Noel Coward's attempt to show how the ordinary people lived between the wars. Just after WWI the Gibbons family moves to a nice house in the suburbs. An ordinary sort of life is led by the ... See full summary »
Henry Hobson runs a successful bootmaker's shop in nineteenth-century Salford. A widower with a weakness for the pub opposite, he tries forcefully to run the lives of his three unruly ... See full summary »
Brenda de Banzie
At a café on a railway station, housewife Laura Jesson meets doctor Alec Harvey. Although they are both already married, they gradually fall in love with each other. They continue to meet every Thursday on the small café, although they know that their love is impossible. Written by
Old Arabic Love Poem on Persian Rug: when Laura comes to see Alec at his friend's flat, there is a Middle Eastern rug hung on the wall. The style of the rug itself confirms it is Persian, however, the beautiful calligraphy is Arabic. It is from a 9th century love poem by the Arab poet Ali Bin Salwa Al-qusari. it reads from right-hand corner of the rug and going anti-clockwise: The Utterance of Passion - In My Eye - Speaks To You. See more »
When Laura is running away from Dr. Lynn's apartment in the rain, her book is next to her body, under her purse. Halfway down the street, the angle changes on the still-running Laura, but now the book is outside her purse. And it never gets wet! See more »
[speaking about Dolly to herself]
I wish you'd stop talking. I wish you'd stop prying and trying to find things out. I wish you were dead - no I don't mean that. That was silly and unkind. But I wish you'd stop talking.
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The person who wrote the first review of this movie must be either a complete moron or has an acute lack of appreciation for what constitutes great moviemaking.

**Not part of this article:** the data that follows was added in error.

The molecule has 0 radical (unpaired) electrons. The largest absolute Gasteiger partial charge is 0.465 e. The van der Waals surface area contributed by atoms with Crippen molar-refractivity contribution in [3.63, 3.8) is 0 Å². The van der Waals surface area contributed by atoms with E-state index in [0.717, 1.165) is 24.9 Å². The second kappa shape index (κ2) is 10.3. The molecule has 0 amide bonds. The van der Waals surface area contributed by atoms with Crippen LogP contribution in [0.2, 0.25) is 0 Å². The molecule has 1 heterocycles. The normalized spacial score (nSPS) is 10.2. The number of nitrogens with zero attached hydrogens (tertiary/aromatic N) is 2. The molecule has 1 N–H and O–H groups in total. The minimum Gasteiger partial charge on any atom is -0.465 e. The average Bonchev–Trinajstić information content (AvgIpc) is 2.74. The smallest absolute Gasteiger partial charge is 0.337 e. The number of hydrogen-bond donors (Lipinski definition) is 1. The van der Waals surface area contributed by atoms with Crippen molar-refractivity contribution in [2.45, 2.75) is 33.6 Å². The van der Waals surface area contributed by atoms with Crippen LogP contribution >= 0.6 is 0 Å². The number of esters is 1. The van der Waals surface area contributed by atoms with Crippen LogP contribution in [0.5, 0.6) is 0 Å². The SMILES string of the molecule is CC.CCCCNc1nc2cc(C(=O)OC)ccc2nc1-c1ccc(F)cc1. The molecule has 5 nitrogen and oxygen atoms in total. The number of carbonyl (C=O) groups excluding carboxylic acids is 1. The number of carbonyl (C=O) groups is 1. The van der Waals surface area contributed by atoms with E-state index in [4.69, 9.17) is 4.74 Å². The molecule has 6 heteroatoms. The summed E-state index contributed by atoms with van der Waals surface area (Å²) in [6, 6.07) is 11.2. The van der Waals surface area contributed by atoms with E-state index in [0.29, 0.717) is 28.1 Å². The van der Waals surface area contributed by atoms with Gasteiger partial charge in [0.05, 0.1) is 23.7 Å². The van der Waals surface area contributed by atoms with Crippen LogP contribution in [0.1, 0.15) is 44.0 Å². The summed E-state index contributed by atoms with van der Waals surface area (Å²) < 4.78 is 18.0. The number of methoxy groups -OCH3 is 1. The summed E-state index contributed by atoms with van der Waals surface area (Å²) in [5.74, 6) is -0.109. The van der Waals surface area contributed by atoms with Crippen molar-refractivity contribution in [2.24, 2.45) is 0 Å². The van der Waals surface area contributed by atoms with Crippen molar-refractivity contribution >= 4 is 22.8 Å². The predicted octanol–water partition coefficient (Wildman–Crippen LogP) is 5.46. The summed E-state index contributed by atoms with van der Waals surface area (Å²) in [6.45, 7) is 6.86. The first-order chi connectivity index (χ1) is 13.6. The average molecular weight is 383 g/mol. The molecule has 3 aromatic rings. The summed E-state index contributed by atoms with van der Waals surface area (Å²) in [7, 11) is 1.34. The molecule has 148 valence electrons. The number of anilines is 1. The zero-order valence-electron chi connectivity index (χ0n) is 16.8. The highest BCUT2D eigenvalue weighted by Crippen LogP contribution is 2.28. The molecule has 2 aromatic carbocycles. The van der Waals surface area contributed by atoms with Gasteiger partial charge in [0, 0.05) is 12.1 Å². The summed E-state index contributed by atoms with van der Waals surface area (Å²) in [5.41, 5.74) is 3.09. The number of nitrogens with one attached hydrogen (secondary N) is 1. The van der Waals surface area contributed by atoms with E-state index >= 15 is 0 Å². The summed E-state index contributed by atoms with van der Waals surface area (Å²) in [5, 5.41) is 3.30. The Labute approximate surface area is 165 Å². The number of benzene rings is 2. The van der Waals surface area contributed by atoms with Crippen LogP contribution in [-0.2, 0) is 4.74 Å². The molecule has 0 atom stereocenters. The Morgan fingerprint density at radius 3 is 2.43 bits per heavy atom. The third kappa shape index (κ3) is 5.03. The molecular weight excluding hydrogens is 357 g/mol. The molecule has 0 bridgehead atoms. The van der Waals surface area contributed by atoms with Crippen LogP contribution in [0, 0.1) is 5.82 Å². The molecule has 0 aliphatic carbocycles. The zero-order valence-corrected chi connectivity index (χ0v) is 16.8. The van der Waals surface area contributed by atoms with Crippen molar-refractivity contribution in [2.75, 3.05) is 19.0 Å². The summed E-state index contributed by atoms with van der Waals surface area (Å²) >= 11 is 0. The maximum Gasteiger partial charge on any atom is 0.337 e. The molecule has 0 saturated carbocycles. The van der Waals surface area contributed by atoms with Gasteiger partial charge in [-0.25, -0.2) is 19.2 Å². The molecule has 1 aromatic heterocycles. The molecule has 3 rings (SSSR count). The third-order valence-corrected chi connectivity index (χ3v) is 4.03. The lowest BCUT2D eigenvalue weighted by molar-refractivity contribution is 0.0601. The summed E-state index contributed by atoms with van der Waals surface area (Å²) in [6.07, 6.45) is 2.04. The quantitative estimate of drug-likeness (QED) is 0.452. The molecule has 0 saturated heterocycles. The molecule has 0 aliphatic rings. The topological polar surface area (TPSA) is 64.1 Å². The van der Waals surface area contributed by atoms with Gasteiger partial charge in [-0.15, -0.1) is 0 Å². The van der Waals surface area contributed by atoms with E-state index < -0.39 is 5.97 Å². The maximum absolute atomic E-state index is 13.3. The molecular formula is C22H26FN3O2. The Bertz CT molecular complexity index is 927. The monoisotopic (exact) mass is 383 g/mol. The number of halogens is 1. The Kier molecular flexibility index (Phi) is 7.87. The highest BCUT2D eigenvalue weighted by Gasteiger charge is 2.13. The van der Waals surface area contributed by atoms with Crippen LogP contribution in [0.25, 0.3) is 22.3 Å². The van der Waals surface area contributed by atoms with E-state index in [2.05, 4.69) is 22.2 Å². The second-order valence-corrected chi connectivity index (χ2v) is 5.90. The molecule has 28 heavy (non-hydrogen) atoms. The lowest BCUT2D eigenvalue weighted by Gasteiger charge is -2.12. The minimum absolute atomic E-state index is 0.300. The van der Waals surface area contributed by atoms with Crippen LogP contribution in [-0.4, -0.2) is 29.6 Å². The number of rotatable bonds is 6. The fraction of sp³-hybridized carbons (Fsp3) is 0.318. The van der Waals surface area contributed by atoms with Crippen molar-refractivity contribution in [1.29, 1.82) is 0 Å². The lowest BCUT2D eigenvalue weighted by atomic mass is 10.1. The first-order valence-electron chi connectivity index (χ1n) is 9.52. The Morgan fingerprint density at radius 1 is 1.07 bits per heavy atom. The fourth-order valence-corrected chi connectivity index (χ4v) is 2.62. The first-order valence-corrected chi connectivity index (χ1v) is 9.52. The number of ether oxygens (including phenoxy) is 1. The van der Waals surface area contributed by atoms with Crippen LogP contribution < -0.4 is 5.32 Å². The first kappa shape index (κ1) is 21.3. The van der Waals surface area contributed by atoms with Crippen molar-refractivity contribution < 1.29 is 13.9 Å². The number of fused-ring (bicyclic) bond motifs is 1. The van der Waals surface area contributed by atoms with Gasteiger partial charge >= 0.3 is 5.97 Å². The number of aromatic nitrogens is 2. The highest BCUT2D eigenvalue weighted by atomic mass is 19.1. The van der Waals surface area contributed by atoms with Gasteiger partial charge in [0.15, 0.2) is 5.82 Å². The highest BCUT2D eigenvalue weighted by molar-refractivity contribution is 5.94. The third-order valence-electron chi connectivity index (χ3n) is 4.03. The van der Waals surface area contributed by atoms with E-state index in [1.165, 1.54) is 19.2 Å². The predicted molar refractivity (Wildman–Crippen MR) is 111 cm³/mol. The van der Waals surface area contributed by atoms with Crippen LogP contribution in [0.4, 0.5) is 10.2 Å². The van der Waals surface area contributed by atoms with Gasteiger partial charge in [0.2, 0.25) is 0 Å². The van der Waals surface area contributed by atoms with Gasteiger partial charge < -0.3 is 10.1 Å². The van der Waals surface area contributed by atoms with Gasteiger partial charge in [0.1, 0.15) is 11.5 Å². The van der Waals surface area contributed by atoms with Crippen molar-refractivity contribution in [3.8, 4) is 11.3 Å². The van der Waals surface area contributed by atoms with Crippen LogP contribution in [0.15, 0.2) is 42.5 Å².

"Brief Encounter" is the perfect encapsulation of a very specific time in both women's and British history. The immediate post-WW 2 era in the UK was a period that saw Brits struggling with the disppearance of traditional social mores that had endured for over a century and the new world order that came about at the conclusion of the war. (For another, beautifully crafted cinematic example, see Neil Jordan's exquisite movie "The End of the Affair.")
Food rationing was still in place in postwar Britain. Women were having to deal with getting to know their menfolk again, after their years of absence at war. Like their American "Rosie the Riveter" counterparts, British women had enjoyed newfound and unfamiliar independence during wartime, working for the war effort. And, like their US "sisters", they were expected to relinquish those jobs to returning men.
"Brief Encounter" is, in many ways, a metaphor for the struggle that men and women were going through, stuck with having to conform to social expectations while bursting to escape to the greater independence glimpsed fleetingly and pleasurably during the war, when everything and everyone were turned upside down.
Being the work of Noel Coward, that master observer of and commentator on English manners, "Brief Encounter" frames this struggle as a torrid love story bubbling under the surface of British reserve, which demands maintaining appearances at all costs, regardless of the personal pain involved.
This passionate pair, who never even exchange a kiss, are constrained and ultimately kept apart by expectations--of their families, of their social positions, of Great Britain.
When Alec puts his hand on Laura's shoulder at their final, unexpectedly truncated meeting in the station snack bar/waiting room, it's as erotic and far more touching than just about every sex scene you'll see in movies.
The first reviewer completely missed the point and the relevance of this movie in film history and, especially, in British cinema history.
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